Sammy of NYC blitz fame dead at 55

Samuel “Sammy” Barton, an icon of street chess, passed away after battling serious health challenges. He was 55. Sammy was known as a mainstay in the greater New York scene and is considered to be a legendary figure. Called “Bubba” by his sisters, he attended Lincoln High School in Coney Island and played football as a youth. He learned chess at community center events in Coney Island.

Sammy of NYC at 2009 World Open in Philadelphia
Samuel “Sammy” Barton
Photo by Daaim Shabazz

Chess is a world unto itself each country having its own chess character and culture. With each nations there are a number of communities, but one of the most eclectic is the street chess community. Sometimes seen on the streets and in the parks, they make a commanding presence by their charisma, trashtalk and playful banter. One of the most visible players in the New York street chess scene was Sammy.

Watch him in Miro Reverby’s “Men Who Would Be Kings” playing a hapless Tony Springer.


Video by Miro Reverby

New York is the chess hub of the U.S. with so many legendary players that have trolled the parks and streets of the Big Apple. One of the most accessible platforms for chess is the form played on the streets. Unfortunately, chess tournaments are hidden away in posh hotels, community centers or churches. The contribution of street chess is that it shows the game’s true grit up close and personal.

Sammy had many challenges in life, but like so many others he found a refuge in chess. You could find him around the many parks of New York holding court and being at his best. There is something intriguing about players who have spent their entire lives loyal to the pursuit of a personal goal. At one point, it is said that he actually received chess training in Russia.

Some assert that chess is a way to take a daily introspection of one’s well-being. Others say that chess offers a cathartic release of daily stresses. For Sammy and players like him, it appeared to be the spirit of competition… and the thrill of winning with something on the line!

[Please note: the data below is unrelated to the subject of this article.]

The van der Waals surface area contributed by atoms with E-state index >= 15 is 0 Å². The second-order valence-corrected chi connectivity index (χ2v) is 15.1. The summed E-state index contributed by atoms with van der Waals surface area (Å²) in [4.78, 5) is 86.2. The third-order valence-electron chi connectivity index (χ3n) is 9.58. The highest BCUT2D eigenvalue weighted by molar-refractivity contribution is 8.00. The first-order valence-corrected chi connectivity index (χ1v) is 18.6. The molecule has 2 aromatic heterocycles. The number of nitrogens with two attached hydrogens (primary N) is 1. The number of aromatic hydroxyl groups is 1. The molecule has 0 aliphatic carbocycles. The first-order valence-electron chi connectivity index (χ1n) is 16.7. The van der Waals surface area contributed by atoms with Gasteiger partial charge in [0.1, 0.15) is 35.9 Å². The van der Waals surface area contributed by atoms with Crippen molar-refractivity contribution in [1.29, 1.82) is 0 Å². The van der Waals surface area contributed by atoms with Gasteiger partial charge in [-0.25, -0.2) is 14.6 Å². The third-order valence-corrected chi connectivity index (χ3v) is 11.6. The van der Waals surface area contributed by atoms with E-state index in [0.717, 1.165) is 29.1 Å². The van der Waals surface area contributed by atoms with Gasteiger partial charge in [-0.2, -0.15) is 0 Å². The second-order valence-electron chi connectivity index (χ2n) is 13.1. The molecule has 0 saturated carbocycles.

New York blitz legend
Sammy blitzes with GM Amon Simutowe
at 2010 World Open (Valley Forge, PA)


2015 World Open (under-2200)
Photos by Daaim Shabazz

The late James “Black Knight” Taylor told me before he died that street chess should be chronicled. While it would be difficult to focus on their results, it’s not always the rating or the games they played. Who can forget Sammy after seeing the video above?

What becomes important to us is the spirit they conveyed and the memories they have left to inspire us. Even when he was ill, Sammy wanted to be at the chess board. Even when he was not in the best of health, he wanted to do battle. We can all agree that Sammy, also know as “Sandman,” made his own contribution to chess. He will be especially missed in the New York scene.

He is survived by three sisters (Maureen, Regina, Julia), one nephew (Josef), four nieces (Sierra, Chelsey, Elizabeth, Paris), one uncle (Thomas) and a host of other family and friends.

Memorial for “Sammy” will be held at
St. Nicholas Chess Club
Saturday, June 30th @ 3:00 PM
91 EDGECOMBE AVE New York, NY

Contact: Al Pertilla (212-234-1114)


Sammy Barton
(March 5, 1963 – June 9th, 2018)

16 Comments

  1. RIP Sammy…. AKA “The Sandman”, AKA “The Chess Demon”, AKA “The Kwisatz Haderach” (Those last two nicknames he gave himself…the final one a reference to the messianic character in the ‘Dune’ movies and books)

    I met Sammy when I was in high school in the mid 1980s and first started playing in Washington Square. At the time he was strong master strength in blitz and his talent was well acknowledged in NY chess circles.